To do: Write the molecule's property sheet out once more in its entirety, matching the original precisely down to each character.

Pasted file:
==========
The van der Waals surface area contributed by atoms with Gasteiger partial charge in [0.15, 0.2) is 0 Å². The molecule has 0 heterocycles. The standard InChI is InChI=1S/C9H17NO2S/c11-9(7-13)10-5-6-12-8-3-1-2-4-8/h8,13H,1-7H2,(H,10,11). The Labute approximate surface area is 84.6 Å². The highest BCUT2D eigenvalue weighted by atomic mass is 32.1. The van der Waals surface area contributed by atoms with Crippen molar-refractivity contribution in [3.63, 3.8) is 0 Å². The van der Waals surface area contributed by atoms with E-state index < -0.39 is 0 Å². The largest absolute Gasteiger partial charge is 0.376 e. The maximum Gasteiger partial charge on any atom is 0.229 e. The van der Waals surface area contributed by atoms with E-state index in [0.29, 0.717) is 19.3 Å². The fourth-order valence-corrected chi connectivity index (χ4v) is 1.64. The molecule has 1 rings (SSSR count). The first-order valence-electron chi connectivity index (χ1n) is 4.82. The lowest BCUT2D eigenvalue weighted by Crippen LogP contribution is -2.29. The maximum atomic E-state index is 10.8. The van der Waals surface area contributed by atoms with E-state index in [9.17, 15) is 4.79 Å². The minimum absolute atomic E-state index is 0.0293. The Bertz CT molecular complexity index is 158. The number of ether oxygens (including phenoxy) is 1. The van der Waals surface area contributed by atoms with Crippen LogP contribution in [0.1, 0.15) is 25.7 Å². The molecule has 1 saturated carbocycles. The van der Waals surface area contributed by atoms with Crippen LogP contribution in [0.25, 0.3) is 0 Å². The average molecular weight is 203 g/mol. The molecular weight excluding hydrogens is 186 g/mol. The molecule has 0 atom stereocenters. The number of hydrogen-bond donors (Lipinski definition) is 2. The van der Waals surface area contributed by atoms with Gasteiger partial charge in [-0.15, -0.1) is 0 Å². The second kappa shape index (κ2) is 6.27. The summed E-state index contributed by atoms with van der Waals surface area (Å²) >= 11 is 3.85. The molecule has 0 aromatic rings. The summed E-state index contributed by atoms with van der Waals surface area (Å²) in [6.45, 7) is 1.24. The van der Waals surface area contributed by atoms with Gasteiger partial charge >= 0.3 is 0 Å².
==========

The van der Waals surface area contributed by atoms with Gasteiger partial charge in [0.15, 0.2) is 0 Å². The molecule has 0 heterocycles. The standard InChI is InChI=1S/C9H17NO2S/c11-9(7-13)10-5-6-12-8-3-1-2-4-8/h8,13H,1-7H2,(H,10,11). The Labute approximate surface area is 84.6 Å². The highest BCUT2D eigenvalue weighted by atomic mass is 32.1. The van der Waals surface area contributed by atoms with Crippen molar-refractivity contribution in [3.63, 3.8) is 0 Å². The van der Waals surface area contributed by atoms with E-state index < -0.39 is 0 Å². The largest absolute Gasteiger partial charge is 0.376 e. The maximum Gasteiger partial charge on any atom is 0.229 e. The van der Waals surface area contributed by atoms with E-state index in [0.29, 0.717) is 19.3 Å². The fourth-order valence-corrected chi connectivity index (χ4v) is 1.64. The molecule has 1 rings (SSSR count). The first-order valence-electron chi connectivity index (χ1n) is 4.82. The lowest BCUT2D eigenvalue weighted by Crippen LogP contribution is -2.29. The maximum atomic E-state index is 10.8. The van der Waals surface area contributed by atoms with E-state index in [9.17, 15) is 4.79 Å². The minimum absolute atomic E-state index is 0.0293. The Bertz CT molecular complexity index is 158. The number of ether oxygens (including phenoxy) is 1. The van der Waals surface area contributed by atoms with Crippen LogP contribution in [0.1, 0.15) is 25.7 Å². The molecule has 1 saturated carbocycles. The van der Waals surface area contributed by atoms with Crippen LogP contribution in [0.25, 0.3) is 0 Å². The average molecular weight is 203 g/mol. The molecular weight excluding hydrogens is 186 g/mol. The molecule has 0 atom stereocenters. The number of hydrogen-bond donors (Lipinski definition) is 2. The van der Waals surface area contributed by atoms with Gasteiger partial charge in [-0.15, -0.1) is 0 Å². The second kappa shape index (κ2) is 6.27. The summed E-state index contributed by atoms with van der Waals surface area (Å²) >= 11 is 3.85. The molecule has 0 aromatic rings. The summed E-state index contributed by atoms with van der Waals surface area (Å²) in [6.45, 7) is 1.24. The van der Waals surface area contributed by atoms with Gasteiger partial charge >= 0.3 is 0 Å².